For many, Abuja appears to be the El Dorado, but beneath the flashy surface, many people are practically grinding out life from the many rocky hills surrounding the Centre of Unity
By TORLUMUN SAMUEL
Naomi Zang, a 32-year-old woman, her three kids and husband reside at Kubwa Village, Bwari Area Council of Abuja, Federal Capital Territory, FCT. Theirs is a typical lower class family fighting to eke out a living in Nigeria’s new capital city, side by side with the middle and upper classes hovering to devour them. Her husband, Joseph Zang, a driver, earns only N20,000 monthly salary which is obviously not enough to sustain the family in the face of growing cost of living in a modern city like Abuja. She therefore ventured into stone cracking two years ago to help complement her husband’s effort towards ensuring that their three kids are educated. When TELL visited her local quarry site near Mobil Police Barracks at Dei-Dei recently, Naomi who spoke in Hausa bemoaned the hardship associated with her business. “We buy these stones and convey them to the road so that we can break them into smaller pieces, then heap them for sale. But as you can see, there are many of us selling crushed granite here. Customers of this product are not many and may not need much, so only few of us end up selling in a day. For instance, I have only sold a heap of “three quarter” for the last two weeks. What I realised from it was N2,000 only, though I thank God that every month I make between N5,000 to N10,000. This is what I’m using to support my husband,” explained Naomi.
At another local quarry site in Lugbe, on the ever-busy Airport Road, a crowd of predominantly women and children find this survival strategy worthwhile. Paulina Ahmed, 16, and her mother, Ladi, have been surviving by selling manually crushed granite since the death of her father, Ahmed, who left no inheritance as an artisan, popularly known as “man waka.” As the teenager told the magazine in Hausa, “My mother and I have been living on this local business, she pays my school fees and during holidays, I help her do the job. Whatever we make from the sales will be used to pay my school fees for the third term in my JSS II.”
Although Ladi is not certain the occupation will enable her sponsor her daughter’s education to university level, she vowed to do her best with an expectation of a better tomorrow. According to her, “I am confident that we will afford her university education. I’m praying for a better means of livelihood, help of course comes from God.” Ladi lost her husband when Paulina was three years, and she managed to raise her up from cracking and selling granites.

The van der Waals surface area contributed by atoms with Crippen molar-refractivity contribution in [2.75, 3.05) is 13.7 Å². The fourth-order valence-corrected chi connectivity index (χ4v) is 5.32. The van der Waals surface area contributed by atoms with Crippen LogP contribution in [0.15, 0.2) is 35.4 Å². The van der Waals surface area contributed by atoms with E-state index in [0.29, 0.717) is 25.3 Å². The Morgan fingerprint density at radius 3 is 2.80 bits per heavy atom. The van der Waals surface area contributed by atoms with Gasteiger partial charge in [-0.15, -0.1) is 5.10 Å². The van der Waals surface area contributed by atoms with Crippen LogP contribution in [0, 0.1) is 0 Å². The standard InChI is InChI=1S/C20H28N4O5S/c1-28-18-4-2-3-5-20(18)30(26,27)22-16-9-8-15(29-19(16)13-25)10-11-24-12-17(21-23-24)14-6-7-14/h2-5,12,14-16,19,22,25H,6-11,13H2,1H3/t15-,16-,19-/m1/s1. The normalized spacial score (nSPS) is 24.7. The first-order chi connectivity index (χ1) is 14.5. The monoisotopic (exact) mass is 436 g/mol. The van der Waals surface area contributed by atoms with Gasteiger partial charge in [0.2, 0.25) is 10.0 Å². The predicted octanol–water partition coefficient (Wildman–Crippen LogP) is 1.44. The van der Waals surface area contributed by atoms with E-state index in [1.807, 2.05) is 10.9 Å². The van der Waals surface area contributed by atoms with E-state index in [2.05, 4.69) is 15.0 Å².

At the granite site, it’s a survival of the fittest. Many struggle to sell in order to survive; competition is stiff with customers taking undue advantage of this vulnerable group. The weaker ones among them find it difficult to sell because of their inability to reach the buyers on time. Sometimes, dealers who cannot speak English language to the prospective buyers who do not understand Hausa language lose their sales for the day because of communication barrier.
Hanatu Isah, one of the granite traders, said sometimes, for a whole week, she would be able to get only one buyer. She too feels that lack of ability to communicate in English limits the bargaining process because the buyer who could not understand Hausa moves to the next seller who could communicate in English language.
Near Ushaffa Village in Bwari Area Council, Mohammed Umar, 31, unlike other quarry dealers, counted his gain for the past seven years while expressing strong passion for the job. “This job wey you de see, na him make me marry two wives and now I’m feeding them and training my six children in the school,” he said in pidgin English.
According to Umar, the processes of crushing granite, beginning from making fire on the mountain, to chiselling out the stones and the final breakdown into smaller sizes, is quite tedious. But since there is no alternative available, he is happy doing it. Nevertheless, he wants government to help him by providing an engine for him, which can crush the stone, instead of doing it manually. How such a request would play out however remains to be seen, as many of the quarry sites are illegal while the likes of Umar hardly pay taxes. That notwithstanding, many people still seek solution to the day-to-day increase in the cost of living in the FCT through whatever means is available to them and no matter how strenuous that process may be. This, perhaps, explain why more and more people are going into the local granite quarrying business on a daily basis.
At some point, the number of new entrants into the business at a particular site may make the business completely unattractive. This, says Haruna Mohammed who spoke with the magazine at his Mpape site behind Crush Rock football field, is the reason he relocated from the Kubwa site where he used to work. “Competition was too high, it was not possible for one to sell much in a month,” he said. He lamented a situation whereby the vulnerable members of the society are at the receiving end of every economic backlash. Rough as the beat is, not minding the calloused fingers, these folks are not thinking of quitting. For them, any relief from the government is welcome.